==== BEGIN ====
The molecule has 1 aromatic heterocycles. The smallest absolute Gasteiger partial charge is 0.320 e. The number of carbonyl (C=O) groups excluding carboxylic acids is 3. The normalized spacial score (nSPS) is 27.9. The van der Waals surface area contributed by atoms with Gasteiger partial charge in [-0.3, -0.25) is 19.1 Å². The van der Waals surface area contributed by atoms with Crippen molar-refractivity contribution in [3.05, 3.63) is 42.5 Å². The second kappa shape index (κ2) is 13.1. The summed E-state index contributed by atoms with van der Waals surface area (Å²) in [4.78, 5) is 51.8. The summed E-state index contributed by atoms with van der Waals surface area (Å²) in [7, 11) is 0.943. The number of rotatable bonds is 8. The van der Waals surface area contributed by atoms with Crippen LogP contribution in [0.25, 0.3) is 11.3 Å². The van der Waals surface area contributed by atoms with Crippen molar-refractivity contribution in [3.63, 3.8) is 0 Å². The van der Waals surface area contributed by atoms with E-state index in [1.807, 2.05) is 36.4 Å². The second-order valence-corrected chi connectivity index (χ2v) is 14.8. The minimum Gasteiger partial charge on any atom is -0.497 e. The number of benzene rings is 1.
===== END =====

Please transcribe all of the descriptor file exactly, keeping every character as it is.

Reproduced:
The molecule has 1 aromatic heterocycles. The smallest absolute Gasteiger partial charge is 0.320 e. The number of carbonyl (C=O) groups excluding carboxylic acids is 3. The normalized spacial score (nSPS) is 27.9. The van der Waals surface area contributed by atoms with Gasteiger partial charge in [-0.3, -0.25) is 19.1 Å². The van der Waals surface area contributed by atoms with Crippen molar-refractivity contribution in [3.05, 3.63) is 42.5 Å². The second kappa shape index (κ2) is 13.1. The summed E-state index contributed by atoms with van der Waals surface area (Å²) in [4.78, 5) is 51.8. The summed E-state index contributed by atoms with van der Waals surface area (Å²) in [7, 11) is 0.943. The number of rotatable bonds is 8. The van der Waals surface area contributed by atoms with Crippen LogP contribution in [0.25, 0.3) is 11.3 Å². The van der Waals surface area contributed by atoms with Crippen molar-refractivity contribution in [3.63, 3.8) is 0 Å². The van der Waals surface area contributed by atoms with E-state index in [1.807, 2.05) is 36.4 Å². The second-order valence-corrected chi connectivity index (χ2v) is 14.8. The minimum Gasteiger partial charge on any atom is -0.497 e. The number of benzene rings is 1.